All data values were expressed as mean ± SD. No statistical power calculation was conducted before the study, but the sample sizes were based on our previous experience with similar studies and were similar to those generally used in the field and were selected based on the available data. No outliers were excluded, but data were not collected when cell series resistance changed by more than 15%. All data were verified for normality of variance using Kolmogorov–Smirnov tests before analysis. Statistical significance in these studies were determined as P < 0.05 using paired or independent unpaired two-tailed Student’s t test. Kolomogorov-Smirnov test was also used for comparing two cumulative distributions of synaptic responses. Randomization and blinding methods were not used to assign subjects. In all cases, n refers to the number of neurons studied.
L-bupivacaine Selectively Suppresses the Action Potentials in C and Aδ Fibers but Not Aβ Fibers
After the classification of the dorsal root ganglion neurons (table 1),22–25 we examined the effects of L-bupivacaine and D-bupivacaine on the action potentials from three subtypes (Aβ, Aδ, and C fibers) of dorsal root ganglion neurons (fig. 1, A and B and fig. 2A). In Aδ and C neurons, L-bupivacaine (50 μM) significantly decreased the amplitude of the action potentials without affecting resting membrane potentials (Aδ neuron; 17.9 ± 15.7% of that of the control, n = 20, P < 0.001, fig. 1C; C neuron; 9.3 ± 7.3% of that of the control, n = 12, P = 0.001, fig. 1E). Similarly, D-bupivacaine (50 μM) significantly reduced the amplitude of the action potentials (Aδ neuron; 32.9 ± 47.8% of that of the control, n = 17, P < 0.001, fig. 1D; C neuron; 27.2 ± 11.6% of that of the control, n = 11, P = 0.022, fig. 1F). L-bupivacaine and R-bupivacaine reduced the amplitude of the action potentials in a dose-dependent manner (ranging from 10 to 100 μM; fig. 1, G and H, and fig. 2D). In both Aδ and C neurons, the dose–response curves suggest that the effect of L-bupivacaine was more selective and potent compared with D-bupivacaine (fig. 1, G and H). In Aδ neurons, a 50% reduction in the relative amplitudes of action potentials was observed after L-bupivacaine and D-bupivacaine administration (19.3 μM and 29.8 μM, respectively). In C neurons, L-bupivacaine and D-bupivacaine were concentration-dependent with half-maximum inhibitory concentrations (IC50) of 19.5 μM and 29.8 μM, respectively.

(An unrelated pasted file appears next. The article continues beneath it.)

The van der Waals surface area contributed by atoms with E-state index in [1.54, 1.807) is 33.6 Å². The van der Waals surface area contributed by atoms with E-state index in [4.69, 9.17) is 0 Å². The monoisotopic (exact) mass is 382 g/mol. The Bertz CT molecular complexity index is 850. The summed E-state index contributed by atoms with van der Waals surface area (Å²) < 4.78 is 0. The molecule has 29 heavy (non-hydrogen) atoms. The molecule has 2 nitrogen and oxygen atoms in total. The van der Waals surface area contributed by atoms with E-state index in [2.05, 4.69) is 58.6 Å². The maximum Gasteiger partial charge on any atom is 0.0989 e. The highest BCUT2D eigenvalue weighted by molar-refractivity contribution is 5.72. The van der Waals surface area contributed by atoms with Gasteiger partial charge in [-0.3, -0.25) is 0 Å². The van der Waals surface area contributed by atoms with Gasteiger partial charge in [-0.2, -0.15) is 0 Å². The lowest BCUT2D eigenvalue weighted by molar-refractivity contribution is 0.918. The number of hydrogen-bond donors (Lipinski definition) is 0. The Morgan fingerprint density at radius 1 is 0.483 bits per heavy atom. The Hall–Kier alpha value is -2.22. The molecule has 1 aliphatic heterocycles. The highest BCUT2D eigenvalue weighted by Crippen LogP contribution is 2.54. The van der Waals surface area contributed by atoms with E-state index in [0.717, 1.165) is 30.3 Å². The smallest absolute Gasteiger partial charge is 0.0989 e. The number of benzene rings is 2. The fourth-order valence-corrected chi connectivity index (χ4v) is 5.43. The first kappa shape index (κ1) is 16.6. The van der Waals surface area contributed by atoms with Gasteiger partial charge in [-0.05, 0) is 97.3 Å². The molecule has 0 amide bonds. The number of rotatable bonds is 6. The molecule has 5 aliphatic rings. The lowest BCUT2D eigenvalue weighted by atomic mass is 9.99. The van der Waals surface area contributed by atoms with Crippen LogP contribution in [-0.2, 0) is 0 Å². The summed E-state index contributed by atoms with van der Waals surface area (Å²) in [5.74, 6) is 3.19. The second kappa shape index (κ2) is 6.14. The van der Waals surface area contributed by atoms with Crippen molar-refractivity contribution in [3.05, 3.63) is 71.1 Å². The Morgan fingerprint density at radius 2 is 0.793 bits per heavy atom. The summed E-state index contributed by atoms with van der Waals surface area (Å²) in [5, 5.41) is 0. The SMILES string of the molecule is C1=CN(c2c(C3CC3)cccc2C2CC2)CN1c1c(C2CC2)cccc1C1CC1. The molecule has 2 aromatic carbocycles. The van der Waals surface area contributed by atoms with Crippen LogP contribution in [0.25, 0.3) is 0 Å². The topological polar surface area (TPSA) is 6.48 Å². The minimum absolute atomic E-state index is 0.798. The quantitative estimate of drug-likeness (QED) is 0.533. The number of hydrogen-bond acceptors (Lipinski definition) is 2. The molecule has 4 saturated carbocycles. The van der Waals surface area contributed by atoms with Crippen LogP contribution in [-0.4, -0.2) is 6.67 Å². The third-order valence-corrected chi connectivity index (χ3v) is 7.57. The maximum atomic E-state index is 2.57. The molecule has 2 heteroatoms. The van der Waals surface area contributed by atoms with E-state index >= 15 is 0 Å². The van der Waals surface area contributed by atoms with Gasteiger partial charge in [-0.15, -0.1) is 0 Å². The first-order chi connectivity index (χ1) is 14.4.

In Aβ neurons, L-bupivacaine (50 μM) slightly decreased the amplitude of action potentials (82.6 ± 19.2% of that of the control, n = 23, P = 0.373, half-maximum inhibitory concentrations = 79.4 μM, fig. 2B). On the other hand, D-bupivacaine caused a reduction in the amplitudes of action potentials without affecting resting membrane potentials in Aβ neurons (27.2 ± 15.3% of the control, n = 19, P < 0.001, half-maximum inhibitory concentrations = 29.5 μM, fig. 2C). Taken together, these results suggest that L-bupivacaine selectively inhibits Aδ and C and requires a high dose to suppress Aβ fiber.
The Inhibitory Effect of a L-enantiomer, Ropivacaine, on Action Potentials in Dorsal Root Ganglion Neurons
The effect of another L-enantiomer, ropivacaine (50 μM) significantly decreased the amplitude of the action potentials generated by Aδ and C neurons (Aδ neuron; 29.1 ± 18.7% of that of the control, n = 18, P < 0.001, fig. 3A; C neuron; 22.1 ± 20.8% of that of the control, n = 12, P = 0.0004, fig. 3B). However, ropivacaine also has less of an effect on Aβ fibers compared with D-bupivacaine (64.5 ± 27.2% of that of the control, n = 18, P = 0.029, fig. 3C). Differences in inhibition effect of L-bupivacaine between Aδ and Aβ neurons and between C and Aβ neurons were observed. However, no differences were observed between Aδ and Aβ neurons when other stereoisomers were administered (fig. 3D).
Sodium Currents in Dorsal Root Ganglion Neurons
The short-lasting (activated and subsequently inactivated within 5 ms) sodium currents were almost completely blocked by tetrodotoxin (0.2 μM), indicating that it was generated as a result of the activation of tetrodotoxin-sensitive sodium channels (fig 4A). Because the long-lasting (persisted for more than 20 ms) sodium currents were resistant to or only partly blocked by tetrodotoxin, the long-lasting sodim current was considered to be generated by either tetrodotoxin-resistant sodium channels alone or a mixture of tetrodotoxin-sensitive and tetrodotoxin-resistant sodium channels (fig. 4B). The diameters of dorsal root ganglion neurons exhibited either the short-lasting or the long-lasting sodium current (fig. 4C). Short-lasting currents were recorded from 47.7% of neurons with diameters of more than 30 μm, whereas long-lasting currents were recorded from 52.6% of neurons with diameters of less than 30 μm. Among the neurons which generated the long-lasting currents, 60.5% were unaffected by tetrodotoxin.
The Inhibitory Effect of Stereoisomers on Sodium Currents